Will JavaScript type annotations kill TypeScript?
The creators of Svelte and Turbo 8 both dropped TS recently saying that "it's not worth it".
Yes: If JavaScript gets type annotations then there's no reason for TypeScript to exist.
No: TypeScript remains the best language for structuring large enterprise applications.
TBD: The existing user base and its corpensource owner means that TypeScript isn’t likely to reach EOL without a putting up a fight.
I hope they both die. I mean, if you really need strong types in the browser then you could leverage WASM and use a real programming language.
I don’t know and I don’t care.
Platform Engineering / Tech Life

Documentation Is More than Your Thinnest Viable Platform

Documentation is not only the first step in your platform strategy, it's what can make platform engineering self-service and self-marketed.
Aug 25th, 2023 3:00am by
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As you look to abstract out cross-organizational complexity, team topologies would have you kick off your platform engineering journey with the thinnest viable platform. “This ‘TVP’ could be a wiki page,” said co-author Matthew Skelton in the intro video, or a platform could be as simple as documenting key things like: “We use this cloud provider. We only use these services from the cloud provider. Here’s the way we use them.”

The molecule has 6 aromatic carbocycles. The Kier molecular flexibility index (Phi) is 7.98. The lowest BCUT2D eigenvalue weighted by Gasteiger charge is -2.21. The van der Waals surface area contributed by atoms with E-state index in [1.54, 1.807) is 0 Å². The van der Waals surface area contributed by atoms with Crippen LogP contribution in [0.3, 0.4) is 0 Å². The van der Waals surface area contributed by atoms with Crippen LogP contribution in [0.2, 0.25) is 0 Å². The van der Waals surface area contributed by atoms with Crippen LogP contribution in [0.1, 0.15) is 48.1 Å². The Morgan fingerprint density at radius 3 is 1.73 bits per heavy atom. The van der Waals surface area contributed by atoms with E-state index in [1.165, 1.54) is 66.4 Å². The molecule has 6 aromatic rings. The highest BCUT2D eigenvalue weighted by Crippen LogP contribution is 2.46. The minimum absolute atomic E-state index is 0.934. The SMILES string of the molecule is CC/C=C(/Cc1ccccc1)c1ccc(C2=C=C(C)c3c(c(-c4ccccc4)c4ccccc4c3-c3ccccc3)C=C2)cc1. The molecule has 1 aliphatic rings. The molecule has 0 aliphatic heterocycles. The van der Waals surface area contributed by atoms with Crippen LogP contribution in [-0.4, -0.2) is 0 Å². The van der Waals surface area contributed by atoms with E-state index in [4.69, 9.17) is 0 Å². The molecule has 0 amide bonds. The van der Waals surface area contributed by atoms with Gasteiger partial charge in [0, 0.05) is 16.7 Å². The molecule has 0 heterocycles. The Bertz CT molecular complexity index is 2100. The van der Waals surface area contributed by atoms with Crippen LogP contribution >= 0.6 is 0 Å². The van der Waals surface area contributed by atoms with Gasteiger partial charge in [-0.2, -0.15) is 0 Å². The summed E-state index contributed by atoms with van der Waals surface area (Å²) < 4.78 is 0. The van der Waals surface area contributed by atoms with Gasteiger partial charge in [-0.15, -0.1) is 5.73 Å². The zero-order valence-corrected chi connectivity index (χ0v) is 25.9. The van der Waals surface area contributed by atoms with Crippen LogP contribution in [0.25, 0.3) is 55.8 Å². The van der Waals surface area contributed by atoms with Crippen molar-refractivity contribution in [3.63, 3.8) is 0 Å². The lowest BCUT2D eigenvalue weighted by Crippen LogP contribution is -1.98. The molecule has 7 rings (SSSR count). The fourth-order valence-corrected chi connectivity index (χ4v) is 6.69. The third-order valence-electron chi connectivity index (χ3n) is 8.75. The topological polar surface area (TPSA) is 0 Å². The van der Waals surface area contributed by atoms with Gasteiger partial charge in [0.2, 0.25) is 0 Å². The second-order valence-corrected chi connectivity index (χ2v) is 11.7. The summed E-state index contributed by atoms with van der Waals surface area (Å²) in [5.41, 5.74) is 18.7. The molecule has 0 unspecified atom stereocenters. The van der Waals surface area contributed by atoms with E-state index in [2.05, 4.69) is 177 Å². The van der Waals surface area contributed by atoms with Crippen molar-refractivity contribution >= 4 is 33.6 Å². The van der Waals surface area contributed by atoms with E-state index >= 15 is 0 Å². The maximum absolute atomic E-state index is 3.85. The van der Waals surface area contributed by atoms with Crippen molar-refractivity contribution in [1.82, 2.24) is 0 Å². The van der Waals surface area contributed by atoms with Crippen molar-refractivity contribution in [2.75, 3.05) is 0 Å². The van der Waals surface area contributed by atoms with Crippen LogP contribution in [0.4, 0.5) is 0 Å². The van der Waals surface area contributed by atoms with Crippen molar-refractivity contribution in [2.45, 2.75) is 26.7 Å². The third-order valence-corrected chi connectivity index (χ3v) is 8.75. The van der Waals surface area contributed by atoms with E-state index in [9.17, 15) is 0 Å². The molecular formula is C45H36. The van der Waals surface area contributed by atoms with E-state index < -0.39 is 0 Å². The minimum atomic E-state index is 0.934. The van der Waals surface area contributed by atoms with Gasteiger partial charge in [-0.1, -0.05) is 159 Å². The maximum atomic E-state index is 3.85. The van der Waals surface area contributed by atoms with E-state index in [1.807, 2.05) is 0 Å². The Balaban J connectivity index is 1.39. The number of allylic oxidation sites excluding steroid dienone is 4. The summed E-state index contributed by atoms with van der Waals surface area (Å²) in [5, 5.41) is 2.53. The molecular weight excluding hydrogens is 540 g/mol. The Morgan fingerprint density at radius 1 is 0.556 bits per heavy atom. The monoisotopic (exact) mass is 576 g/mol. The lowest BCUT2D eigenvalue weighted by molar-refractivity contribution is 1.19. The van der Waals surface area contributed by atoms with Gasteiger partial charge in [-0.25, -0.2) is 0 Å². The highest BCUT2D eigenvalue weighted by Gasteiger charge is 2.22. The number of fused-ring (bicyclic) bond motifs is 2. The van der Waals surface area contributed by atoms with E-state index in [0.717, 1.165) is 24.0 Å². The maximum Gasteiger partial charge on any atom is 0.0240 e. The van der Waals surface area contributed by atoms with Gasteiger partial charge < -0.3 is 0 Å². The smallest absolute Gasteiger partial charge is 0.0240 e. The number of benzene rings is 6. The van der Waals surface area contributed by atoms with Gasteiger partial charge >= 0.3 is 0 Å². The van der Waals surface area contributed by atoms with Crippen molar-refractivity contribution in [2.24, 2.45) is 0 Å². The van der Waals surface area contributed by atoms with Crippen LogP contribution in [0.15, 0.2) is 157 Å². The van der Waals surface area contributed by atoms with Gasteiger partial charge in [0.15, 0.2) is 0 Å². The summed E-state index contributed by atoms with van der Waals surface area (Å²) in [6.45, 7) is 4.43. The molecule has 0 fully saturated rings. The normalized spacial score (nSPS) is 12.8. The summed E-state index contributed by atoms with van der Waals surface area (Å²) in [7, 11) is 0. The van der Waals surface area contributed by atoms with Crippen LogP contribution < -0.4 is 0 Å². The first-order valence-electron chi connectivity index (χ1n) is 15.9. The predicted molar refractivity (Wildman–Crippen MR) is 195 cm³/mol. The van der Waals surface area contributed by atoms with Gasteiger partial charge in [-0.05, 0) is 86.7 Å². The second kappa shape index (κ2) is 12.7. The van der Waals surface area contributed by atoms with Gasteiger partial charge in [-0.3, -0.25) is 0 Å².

This may not be where your internal developer platform (IDP) ends, but, more often than not, documentation is where it should begin. These “docs” record the most common software development processes and can — probably should — include anything and everything from: how to do X at this company, to error codes and definitions, to the context behind why technical decisions were even made. Docs increase self-service and decrease the internal customer support for your platform. Docs explain who does what. Docs allow people to learn about and then onboard to your platform. Docs teach newcomers how to fish. And docs market your platform to your internal customers.

In fact, according to the 2021 State of DevOps, it’s proven that teams with good documentation deliver software faster and more reliably than those with poor documentation. Similarly, GitHub’s 2021 State of the Octoverse uncovered that developers see about a 50% productivity boost when documentation is “up to date, detailed, reliable and comes in different formats.” And, in this year’s State of API Report, more than half of the developers surveyed cited a lack of documentation as the biggest obstacle to consuming APIs — which is the common way to access a platform.